From “Dirt Poor” to College Trustee
It’s always impressive when someone from humble beginnings manages to obtain a college education. But when that person goes on to help start a college, it’s an even bigger deal.
That’s the incredible story of Fortino “Tino” Pineda Trujillo, one of the founders of Collin College and one of Plano’s most beloved and accomplished citizens.
Tino was born in 1932 in Villa Victoria, Mexico, the 11th of 13 children. According to his daughter, Tino’s family was “dirt poor” but loved to give back to those who had even less.
Tino attended the University of Mexico City majoring in economics, and worked as a school teacher, federal tax collector, industry inspector and economist for the government of Mexico before immigrating to the United States in 1952. He served in the United States Army and eventually became a partner at his first restaurant in Glendale, Calif.
After moving to Plano, he opened Tino’s Mexican Restaurant and Cantina in 1976 on K Avenue, where Plano Municipal Center is now located. Plano’s population was just 43,000 at the time, and those first few years were a struggle.
“It wasn’t easy at all when he opened,” said Raul Trujillo, Tino’s nephew. “There was no business. Tino’s shoes had holes in them, so he’d put cardboard in the bottom. But Tino loved making friends and talking to people, and he would not give up.”
Eventually, persistence paid off and business picked up. Tino met and married Janie in 1979.
A few years later, Tino’s relocated to Collin Creek Mall, and the restaurant quickly became a popular spot. It was not uncommon for lines to form outside the entrance, and the eatery was busy all day and evening.
“Tino always greeted us on each visit,” said Julie Holmer, a longtime resident. “When it was announced that the restaurant was closing in 2012, my family went for our last visit, and the place was packed! I ran into so many high school friends who were also there to celebrate this Plano institution.”
Music added to the festive feel of the place, and often, Tino would grab the mic and serenade diners.
“Tino was very social, very good with people,” Raul said. “He made a lot of friends, and he remembered their names.”
Launching a College
Tino was known for serving the best Mexican food in Plano, but his most lasting legacy was helping found Collin County Community College, now Collin College. He was integral in the formation and governance of the college district, leading a group of volunteers who obtained signatures to bring the proposal to a vote in April 1985. During his tenure, the college grew from 1,300 students on one campus to nearly 52,000 at seven sites.
Tino was elected to Place 7 on the college’s first Board of Trustees in 1985 and had served five terms – nearly 30 years – by the time he retired in 2014. Family members believe Tino was the first person of Hispanic origin elected to public office in Collin County.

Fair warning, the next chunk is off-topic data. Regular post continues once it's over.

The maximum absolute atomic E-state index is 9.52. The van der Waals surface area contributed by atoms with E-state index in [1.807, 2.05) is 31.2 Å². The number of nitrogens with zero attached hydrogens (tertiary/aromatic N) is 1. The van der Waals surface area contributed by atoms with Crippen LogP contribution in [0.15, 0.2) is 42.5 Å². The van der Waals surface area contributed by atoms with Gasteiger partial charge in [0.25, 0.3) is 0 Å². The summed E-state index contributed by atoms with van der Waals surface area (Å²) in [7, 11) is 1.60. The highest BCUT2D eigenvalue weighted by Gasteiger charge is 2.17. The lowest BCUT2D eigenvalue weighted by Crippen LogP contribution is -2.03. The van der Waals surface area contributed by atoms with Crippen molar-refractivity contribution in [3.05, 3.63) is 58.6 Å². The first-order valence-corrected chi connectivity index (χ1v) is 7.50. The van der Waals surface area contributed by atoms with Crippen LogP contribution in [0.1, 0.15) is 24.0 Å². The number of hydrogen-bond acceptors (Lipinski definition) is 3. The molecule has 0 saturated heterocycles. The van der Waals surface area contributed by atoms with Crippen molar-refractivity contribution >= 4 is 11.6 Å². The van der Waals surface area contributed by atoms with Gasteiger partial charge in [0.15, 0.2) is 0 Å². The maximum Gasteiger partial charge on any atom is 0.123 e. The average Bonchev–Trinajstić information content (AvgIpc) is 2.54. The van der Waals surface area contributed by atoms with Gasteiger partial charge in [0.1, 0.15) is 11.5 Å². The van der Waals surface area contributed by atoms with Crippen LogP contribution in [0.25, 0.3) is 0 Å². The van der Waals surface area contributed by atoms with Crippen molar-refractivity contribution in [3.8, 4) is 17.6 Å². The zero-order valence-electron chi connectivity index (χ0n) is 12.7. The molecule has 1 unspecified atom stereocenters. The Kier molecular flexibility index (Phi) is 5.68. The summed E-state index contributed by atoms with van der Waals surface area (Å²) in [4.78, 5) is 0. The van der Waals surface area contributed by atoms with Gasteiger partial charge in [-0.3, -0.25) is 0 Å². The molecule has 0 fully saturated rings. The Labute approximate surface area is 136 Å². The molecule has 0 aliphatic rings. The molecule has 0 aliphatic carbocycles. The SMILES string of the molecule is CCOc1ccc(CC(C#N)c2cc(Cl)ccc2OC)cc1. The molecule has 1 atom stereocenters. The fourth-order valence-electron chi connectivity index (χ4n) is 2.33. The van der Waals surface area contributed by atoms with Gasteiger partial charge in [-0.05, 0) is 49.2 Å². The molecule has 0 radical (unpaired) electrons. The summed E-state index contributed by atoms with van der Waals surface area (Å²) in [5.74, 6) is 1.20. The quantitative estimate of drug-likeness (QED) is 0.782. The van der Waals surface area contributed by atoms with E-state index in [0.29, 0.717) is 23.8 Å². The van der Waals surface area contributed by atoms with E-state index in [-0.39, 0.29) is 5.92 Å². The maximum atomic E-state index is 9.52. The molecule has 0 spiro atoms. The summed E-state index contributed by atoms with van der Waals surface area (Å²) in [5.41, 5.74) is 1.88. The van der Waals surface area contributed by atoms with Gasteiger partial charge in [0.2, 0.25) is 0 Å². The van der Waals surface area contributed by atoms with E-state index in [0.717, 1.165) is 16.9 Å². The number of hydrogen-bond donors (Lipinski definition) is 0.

Colin Chopin, a friend, remembers Tino as an unassuming man who had the respect of many. “He did not put himself forward to become a trustee of the college,” he said. “He ran because enough people said, ‘C’mon, you need to be on the board.’ He had the qualities that led people to want his participation.”
When he passed away at age 82 in 2015, The Dallas Morning News obituary called Tino “a quiet bridge-builder for numerous civic and business projects in Collin County” and a “kind, gentle and soft-spoken man who united people with needs with others who could help.”
Many remembered his love of the community and his patrons.
“Tino truly cared about serving others and was proud to be an American citizen and to serve our country,” his obituary said. “He always extended a helping hand to others, and at his restaurant the most important thing to him was to speak to every single customer that would walk through the door. He wanted you to feel at home while you were there, and would remember your name and your kids’ names the next time you came in.”
The current incarnation of the restaurant, Tino’s Too, is located at 2205 K Avenue near the original location. There are still many traces of the beloved Plano icon to be found there. Tino’s nephew, Raul, works in the restaurant, as does Raul’s wife, daughter and son, Raul Jr. The tile floor, as well as the decorative tiles on the wall, were all installed by Tino himself.
“When we leased this place, it was just a big room,” Raul said. “Tino designed everything and we built the walls with his help.”
Raul tries to keep Tino’s spirit alive by keeping Tino’s Too a friendly local place where visitors can expect a kind smile and, of course, delicious Mexican food.
Read more about Tino Trujillo and other little known tales of the city in the upcoming book “Hidden History of Plano” (History Press, 2019) by Mary Jacobs, Jeff Campbell and Cheryl Smith. All proceeds benefit the Plano Conservancy for Historic Preservation. Purchase the book this fall at the Interurban Railway Museum and on Amazon.Tino's Too >